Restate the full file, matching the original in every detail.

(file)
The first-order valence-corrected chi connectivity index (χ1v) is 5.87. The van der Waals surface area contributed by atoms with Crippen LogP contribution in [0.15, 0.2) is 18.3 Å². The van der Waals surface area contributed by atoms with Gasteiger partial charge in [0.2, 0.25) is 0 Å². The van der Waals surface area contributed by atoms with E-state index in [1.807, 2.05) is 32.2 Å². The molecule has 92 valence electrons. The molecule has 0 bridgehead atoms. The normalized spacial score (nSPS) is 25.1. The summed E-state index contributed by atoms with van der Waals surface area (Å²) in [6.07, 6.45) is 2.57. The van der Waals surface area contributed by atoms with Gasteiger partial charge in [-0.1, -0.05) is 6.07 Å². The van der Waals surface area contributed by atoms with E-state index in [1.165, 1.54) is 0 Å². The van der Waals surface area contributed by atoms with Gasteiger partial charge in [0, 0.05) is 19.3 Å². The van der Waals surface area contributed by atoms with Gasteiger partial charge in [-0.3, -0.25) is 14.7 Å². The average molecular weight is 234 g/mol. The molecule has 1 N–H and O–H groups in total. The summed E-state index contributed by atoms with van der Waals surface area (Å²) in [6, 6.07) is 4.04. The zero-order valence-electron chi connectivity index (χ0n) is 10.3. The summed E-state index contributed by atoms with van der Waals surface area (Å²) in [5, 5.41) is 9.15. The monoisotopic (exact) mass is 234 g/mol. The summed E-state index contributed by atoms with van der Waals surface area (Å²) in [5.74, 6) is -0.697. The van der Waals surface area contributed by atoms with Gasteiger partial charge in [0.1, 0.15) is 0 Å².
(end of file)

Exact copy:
The first-order valence-corrected chi connectivity index (χ1v) is 5.87. The van der Waals surface area contributed by atoms with Crippen LogP contribution in [0.15, 0.2) is 18.3 Å². The van der Waals surface area contributed by atoms with Gasteiger partial charge in [0.2, 0.25) is 0 Å². The van der Waals surface area contributed by atoms with E-state index in [1.807, 2.05) is 32.2 Å². The molecule has 92 valence electrons. The molecule has 0 bridgehead atoms. The normalized spacial score (nSPS) is 25.1. The summed E-state index contributed by atoms with van der Waals surface area (Å²) in [6.07, 6.45) is 2.57. The van der Waals surface area contributed by atoms with Gasteiger partial charge in [-0.1, -0.05) is 6.07 Å². The van der Waals surface area contributed by atoms with E-state index in [1.165, 1.54) is 0 Å². The van der Waals surface area contributed by atoms with Gasteiger partial charge in [0, 0.05) is 19.3 Å². The van der Waals surface area contributed by atoms with Gasteiger partial charge in [-0.3, -0.25) is 14.7 Å². The average molecular weight is 234 g/mol. The molecule has 1 N–H and O–H groups in total. The summed E-state index contributed by atoms with van der Waals surface area (Å²) in [6, 6.07) is 4.04. The zero-order valence-electron chi connectivity index (χ0n) is 10.3. The summed E-state index contributed by atoms with van der Waals surface area (Å²) in [5, 5.41) is 9.15. The monoisotopic (exact) mass is 234 g/mol. The summed E-state index contributed by atoms with van der Waals surface area (Å²) in [5.74, 6) is -0.697. The van der Waals surface area contributed by atoms with Gasteiger partial charge in [0.1, 0.15) is 0 Å².